Tag Archive | The Montauk Monster

Listen To The Mayhem! – The Montauk Monster Now On Audio

When I was a kid growing up in the 70s, some of my fondest memories took place in the kitchen of our Bronx apartment. My father and I used to put together monster model kits – Frankenstein, The Mummy, The Forgotten Prisoner of Castle Mare, Jaws, you name it. While we worked on those models, the smell of glue making me dizzy, we listened to the radio. A local college station played all the great radio plays from yesteryear, from The Shadow to Flash Gordon and even some Charlie Chan every now and then (you can listen to a lot of them now at http://www.RadioLovers.com)

I loved those old shows. I truly believe they’re part of the reason I grew up with this very active imagination. Some might say overactive, but I’m fine with that.

Last year, I was told that my novel, The Montauk Monster, was going to be made into an audiobook. Ok, cool, I’ve had that done before with other books.

The time has come, and when I heard a preview, I was floored – and it takes a lot to knock my socks and shoes off.

First, here’s the new cover designed by the great folks at GraphicAudio. Not for the squeamish!

MM Graphics AudioKinda looks like an undercooked sausage that bites back!

Anyhow, GraphicAudio doesn’t just produce standard audiobooks. No, like their tagline says, they make movies for your mind. The Montauk Monster is acted out by a wonderful cast, complete with chilling music, sound effects and enough scares to give your goose bumps goose bumps. When I heard it, it was like listening to someone else’s book. Surreal doesn’t even come close to describing that moment.

I really can’t say enough good things about it. Just when I think I’m starting to get jaded, something like this comes along to flip the script. You can listen to a preview by clicking here.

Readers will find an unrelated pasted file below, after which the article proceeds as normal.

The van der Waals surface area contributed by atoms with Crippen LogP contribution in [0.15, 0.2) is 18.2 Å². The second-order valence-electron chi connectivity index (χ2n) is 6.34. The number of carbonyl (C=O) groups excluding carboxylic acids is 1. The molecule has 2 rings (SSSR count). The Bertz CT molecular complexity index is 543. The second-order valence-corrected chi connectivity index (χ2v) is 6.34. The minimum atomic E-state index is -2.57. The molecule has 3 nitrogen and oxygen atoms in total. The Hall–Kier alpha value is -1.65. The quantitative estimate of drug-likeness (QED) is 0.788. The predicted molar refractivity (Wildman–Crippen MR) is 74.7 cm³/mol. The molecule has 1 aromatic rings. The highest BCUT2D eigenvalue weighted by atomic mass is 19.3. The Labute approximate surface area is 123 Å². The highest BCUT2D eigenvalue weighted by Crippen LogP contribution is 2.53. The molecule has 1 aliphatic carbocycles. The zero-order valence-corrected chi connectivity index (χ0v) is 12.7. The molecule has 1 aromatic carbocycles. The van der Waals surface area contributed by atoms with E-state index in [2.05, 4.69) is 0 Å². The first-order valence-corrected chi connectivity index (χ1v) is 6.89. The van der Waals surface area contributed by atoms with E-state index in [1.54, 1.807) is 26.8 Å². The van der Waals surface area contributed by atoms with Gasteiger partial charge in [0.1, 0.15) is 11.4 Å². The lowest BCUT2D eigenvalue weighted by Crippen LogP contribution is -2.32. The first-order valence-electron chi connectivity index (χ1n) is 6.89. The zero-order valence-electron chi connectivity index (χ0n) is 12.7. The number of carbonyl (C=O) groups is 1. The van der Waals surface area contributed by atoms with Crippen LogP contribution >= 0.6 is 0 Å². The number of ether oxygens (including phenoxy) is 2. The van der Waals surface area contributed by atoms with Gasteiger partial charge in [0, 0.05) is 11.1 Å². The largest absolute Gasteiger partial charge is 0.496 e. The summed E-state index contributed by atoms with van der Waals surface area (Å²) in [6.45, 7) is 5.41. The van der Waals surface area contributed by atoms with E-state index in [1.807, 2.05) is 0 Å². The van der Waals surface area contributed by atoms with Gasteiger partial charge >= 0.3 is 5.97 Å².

I feel like a proud poppa right now. Give it a listen, I hope you dig it and jump in for an entirely new experience, even if you’ve read the book.

There’s even a chance I may have some copies on hand when I appear at Scares That Care in a couple of weeks.

Tell me what you think. Either that or I’ll be left asking my Creature From The Black Lagoon action figure what he thinks, and he’s not the best conversationalist.

Special Announcement – The Montauk Monster on Sale To Get You Ready For Summer

Right now, you can get last summer’s smash hit monster thriller, THE MONTAUK MONSTER, on ebook for only $1.99. Load up your Kindles and Nooks and iPads for the beach, and don’t be afraid of the water…just what washes up on the shore!

You can get a copy at Amazon B&N or KOBO today. I’m not sure how long the sale will last (I wasn’t even aware it started until someone else pointed it out!), so grab it while you can.

montauk monster coverAnd if monsters aren’t your bag, THE HAUNTED HALLS by Glenn Rolfe is free on Amazon aaaand Jonathan Janz’s THE NIGHTMARE GIRL is only 99 cents! You can get three great books for just under $3. I dare you to find a better dealio.

The Montauk Monster Coming To A Museum Near You!